People tend to believe their spreadsheets are more accurate than they really are.
Caulkins, Morrison, & Weidemann (2006)
Spreadsheets are extraordinarily and unacceptably prone to error.
Dunn (2010)
Spreadsheets are notoriously error-prone.
Cunha, et al (2011)
Even obvious, elementary errors in very simple, clearly documented spreadsheets are... difficult to find.
Galletta, et al (1993)
1% of all formulas in operational spreadsheets are in error.
Powell, Baker, & Lawson (2009)
Never assume a spreadsheet is right, even your own.
Raffensperger (2001)
Spreadsheet errors are pervasive, stubborn, ubiquitous and complex.
Irons (2003)
Spreadsheets... pose a greater threat to your business than almost anything you can imagine.
Howard (2005)
The quality and reliability of spreadsheets is known to be poor.
Bishop & McDaid (2007)
Overconfidence is one of the most substantial causes of spreadsheet errors.
Sakal, et al (2015)
Spreadsheets are often hard, if not impossible, to understand.
Mireault & Gresham (2015)
Most executives do not really check or verify the accuracy or validity of [their] spreadsheets...
Teo & Tan (1999)
It is irrational to expect large error-free spreadsheets.
Panko (2013)
Spreadsheet shortcomings can significantly hamper an organization's business operation.
Reschenhofer & Matthes (2015)
Spreadsheets are alarmingly error-prone to write.
Paine (2001)
A significant proportion of spreadsheets have severe quality problems.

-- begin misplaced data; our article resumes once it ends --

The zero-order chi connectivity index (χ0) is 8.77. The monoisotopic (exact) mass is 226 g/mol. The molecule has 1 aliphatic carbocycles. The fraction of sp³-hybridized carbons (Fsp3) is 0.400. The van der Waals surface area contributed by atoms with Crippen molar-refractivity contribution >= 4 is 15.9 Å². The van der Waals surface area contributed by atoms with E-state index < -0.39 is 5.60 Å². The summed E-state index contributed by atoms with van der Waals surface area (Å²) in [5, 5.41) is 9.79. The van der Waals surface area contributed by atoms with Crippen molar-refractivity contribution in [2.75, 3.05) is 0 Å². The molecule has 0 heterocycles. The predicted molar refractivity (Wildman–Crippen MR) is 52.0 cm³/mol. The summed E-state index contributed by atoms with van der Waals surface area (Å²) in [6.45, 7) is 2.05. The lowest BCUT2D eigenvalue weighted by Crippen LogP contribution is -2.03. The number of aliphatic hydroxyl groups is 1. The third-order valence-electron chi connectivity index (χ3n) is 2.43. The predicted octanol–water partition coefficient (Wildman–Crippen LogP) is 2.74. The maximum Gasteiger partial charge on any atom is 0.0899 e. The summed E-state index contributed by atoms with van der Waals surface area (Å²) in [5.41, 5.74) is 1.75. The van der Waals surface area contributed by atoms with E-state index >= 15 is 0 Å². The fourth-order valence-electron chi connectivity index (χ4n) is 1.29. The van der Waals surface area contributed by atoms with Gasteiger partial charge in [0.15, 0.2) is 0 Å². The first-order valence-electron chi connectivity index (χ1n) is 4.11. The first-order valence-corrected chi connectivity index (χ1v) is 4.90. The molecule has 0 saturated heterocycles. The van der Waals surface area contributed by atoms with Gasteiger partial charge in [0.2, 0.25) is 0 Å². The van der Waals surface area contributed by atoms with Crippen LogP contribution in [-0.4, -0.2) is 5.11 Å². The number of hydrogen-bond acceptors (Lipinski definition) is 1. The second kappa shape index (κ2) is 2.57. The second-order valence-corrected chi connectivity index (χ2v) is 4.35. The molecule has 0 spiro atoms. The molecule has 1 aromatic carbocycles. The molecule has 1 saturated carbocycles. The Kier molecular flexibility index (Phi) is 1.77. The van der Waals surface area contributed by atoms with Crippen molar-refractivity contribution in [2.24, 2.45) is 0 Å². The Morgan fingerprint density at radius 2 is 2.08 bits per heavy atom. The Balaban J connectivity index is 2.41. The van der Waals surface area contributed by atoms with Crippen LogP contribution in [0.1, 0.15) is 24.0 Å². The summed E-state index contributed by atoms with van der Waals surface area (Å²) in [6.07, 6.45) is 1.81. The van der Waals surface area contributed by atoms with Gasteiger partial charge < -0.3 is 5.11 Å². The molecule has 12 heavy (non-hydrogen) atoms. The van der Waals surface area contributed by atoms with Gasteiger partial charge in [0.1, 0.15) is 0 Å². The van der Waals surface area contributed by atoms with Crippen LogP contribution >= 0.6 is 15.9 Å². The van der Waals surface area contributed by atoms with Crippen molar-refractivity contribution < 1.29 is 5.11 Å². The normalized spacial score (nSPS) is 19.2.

Ayalew (2007)
Spreadsheets are more fault-prone than other software.
Kulesz & Ostberg (2013)
The untested spreadsheet is as dangerous and untrustworthy as an untested program.
Price (2006)

Spreadsheet bibliography

Title Using constraints to diagnose faulty spreadsheets
Authors Rui Abreu, Birgit Hofer, Alexandre Perez, & Franz Wotawa
Year 2015
Type Article
Publication Software Quality Journal
Series Volume 23, Issue 2, June, pages 297-322
Abstract

Spreadsheets can be viewed as a highly flexible programming environment for end users. Spreadsheets are widely adopted for decision making and may have a serious economical impact for the business. However, spreadsheets are staggeringly prone to errors. Hence, approaches for aiding the process of pinpointing the faulty cells in a spreadsheet are of great value.

We present a constraint-based approach, ConBug, for debugging spreadsheets. The approach takes as input a (faulty) spreadsheet and a test case that reveals the fault and computes a set of diagnosis candidates for the debugging problem. Therefore, we convert the spreadsheet and a test case to a constraint satisfaction problem.

We perform an empirical evaluation with 78 spreadsheets from different sources, where we demonstrate that our approach is light-weight and efficient. From our experimental results, we conclude that ConBug helps end users to pinpoint faulty cells.

Full version Available
Sample
Example from EUSES spreadsheet corpus
Example from EUSES spreadsheet corpus
This example spreadsheet, from the EUSES spreadsheet corpus, contains a formula error. It is used to illustrate the basic concepts of ConBug.